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Earlier this week, the BOE published its latest financial stability report and warned the public of the dangers that may arise if bond yields spiral out of control. But you may be surprised to hear that the root of the problem doesn’t lie in the U.K. –BOE officials are afraid that the recent moves in U.S Treasuries could cross the Atlantic and translate to higher borrowing rates and big problems for the U.K. financial system.

The central bank already plans to ask for the help of the U.K.’s financial regulators, the Prudential Regulation Authority and the Financial Conduct Authority, to determine how large increases in long-term borrowing costs might affect borrowers and financial institutions.

In the central bank’s own assessment, it found that U.K. borrowers are vulnerable to a rise in interest rates. By its estimates, a 2% rise in interest rates would force a whopping 20% of mortgage borrowers to find a new way to meet their mortgage payments! Uh oh!

What’s particularly concerning is that mortgage approvals in the U.K. have been on the rise lately. In fact, according to the British Bankers Association’s latest report, homebuyer mortgage approvals just hit a 16-month high at 36,102 this month. I hate to break it to these guys, but with interest rates threatening to climb higher, it’s starting to look like now might not be the best time to get a mortgage!

Why have bond yields been so volatile lately, anyway? And can we expect this behavior to continue?

Let’s face it, the past few weeks have been absolutely nuts in the financial markets. With the Fed confirming that it plans to cut back on its asset purchases, yields on U.S. debt have risen to two-year highs.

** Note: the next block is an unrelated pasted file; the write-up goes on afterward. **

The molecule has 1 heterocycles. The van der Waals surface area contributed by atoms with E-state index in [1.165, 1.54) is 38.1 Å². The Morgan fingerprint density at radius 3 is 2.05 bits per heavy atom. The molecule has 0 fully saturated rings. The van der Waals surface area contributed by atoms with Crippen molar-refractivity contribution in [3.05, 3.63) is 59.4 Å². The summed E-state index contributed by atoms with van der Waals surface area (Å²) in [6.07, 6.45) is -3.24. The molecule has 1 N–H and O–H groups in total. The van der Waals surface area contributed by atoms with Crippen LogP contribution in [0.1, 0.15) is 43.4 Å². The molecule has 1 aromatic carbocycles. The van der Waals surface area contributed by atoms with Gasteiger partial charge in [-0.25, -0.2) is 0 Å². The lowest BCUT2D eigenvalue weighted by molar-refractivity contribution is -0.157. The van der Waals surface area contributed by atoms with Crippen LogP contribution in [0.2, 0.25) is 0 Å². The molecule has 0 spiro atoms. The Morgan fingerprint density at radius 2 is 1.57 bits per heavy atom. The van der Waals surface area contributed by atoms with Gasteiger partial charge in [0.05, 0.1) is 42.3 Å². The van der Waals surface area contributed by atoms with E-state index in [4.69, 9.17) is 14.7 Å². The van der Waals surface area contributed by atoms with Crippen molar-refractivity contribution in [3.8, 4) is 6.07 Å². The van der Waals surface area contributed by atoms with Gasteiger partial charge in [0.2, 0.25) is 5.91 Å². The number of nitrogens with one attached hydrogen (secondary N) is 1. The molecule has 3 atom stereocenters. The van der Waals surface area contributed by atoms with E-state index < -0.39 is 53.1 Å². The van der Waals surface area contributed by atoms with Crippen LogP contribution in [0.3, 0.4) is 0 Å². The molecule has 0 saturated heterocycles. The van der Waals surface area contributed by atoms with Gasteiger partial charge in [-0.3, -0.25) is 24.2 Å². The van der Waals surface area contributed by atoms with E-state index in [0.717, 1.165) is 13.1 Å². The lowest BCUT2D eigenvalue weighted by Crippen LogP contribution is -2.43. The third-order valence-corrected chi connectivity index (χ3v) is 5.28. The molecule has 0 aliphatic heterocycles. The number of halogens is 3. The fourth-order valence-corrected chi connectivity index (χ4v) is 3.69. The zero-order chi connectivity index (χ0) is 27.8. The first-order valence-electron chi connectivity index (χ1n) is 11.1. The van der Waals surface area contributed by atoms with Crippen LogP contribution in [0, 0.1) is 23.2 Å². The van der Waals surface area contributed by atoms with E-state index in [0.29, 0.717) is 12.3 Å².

But why does the U.K. care about what’s happening in the U.S.? Well, to put it simply, if yields in the U.S. (the world’s largest economy and a financial superpower) were to rise, it would push up borrowing costs in other countries, including the U.K.

As though the potential risk to borrowers isn’t bad enough, the government also announced an additional 11.5 billion GBP in spending cuts. In the government spending review, Chancellor George Osborne declared that another round of austerity measures are necessary in order to keep the government deficit in check.

This fresh batch of spending cuts is set to take effect from 2015 to 2016, just before the next U.K. general election. The British government plans to remove the automatic annual pay increases of public sector workers, put a cap on total welfare spending, and enforce a tougher system for jobseekers and unemployment claimants.

I know what you’re thinking… Additional austerity measures combined with rising borrowing costs seems like a recipe for disaster! After all, spending cuts will end up eating a larger chunk of overall economic growth while higher loan rates could undermine the effect of the BOE’s stimulus efforts. Yikes!

It’s probably no surprise that the pound sold off heavily against its counterparts in the hours that followed the release of the BOE financial stability report and the government spending review. GBP/USD made a strong break below 1.5400 major psychological support and reached the 1.5300 area while GBP/JPY crashed below the 150.00 handle. This goes to show that traders already started to price in bleak U.K. growth expectations, as the country’s ailing finances puts their economic recovery at risk.

Of course, Chancellor Osborne insisted the economy was on the right track, as he said that “Britain is moving out of intensive care and moving from rescue to recovery.” Do you think that’s the case or is the U.K. about to suffer another financial downturn? Let us know by voting through the poll below!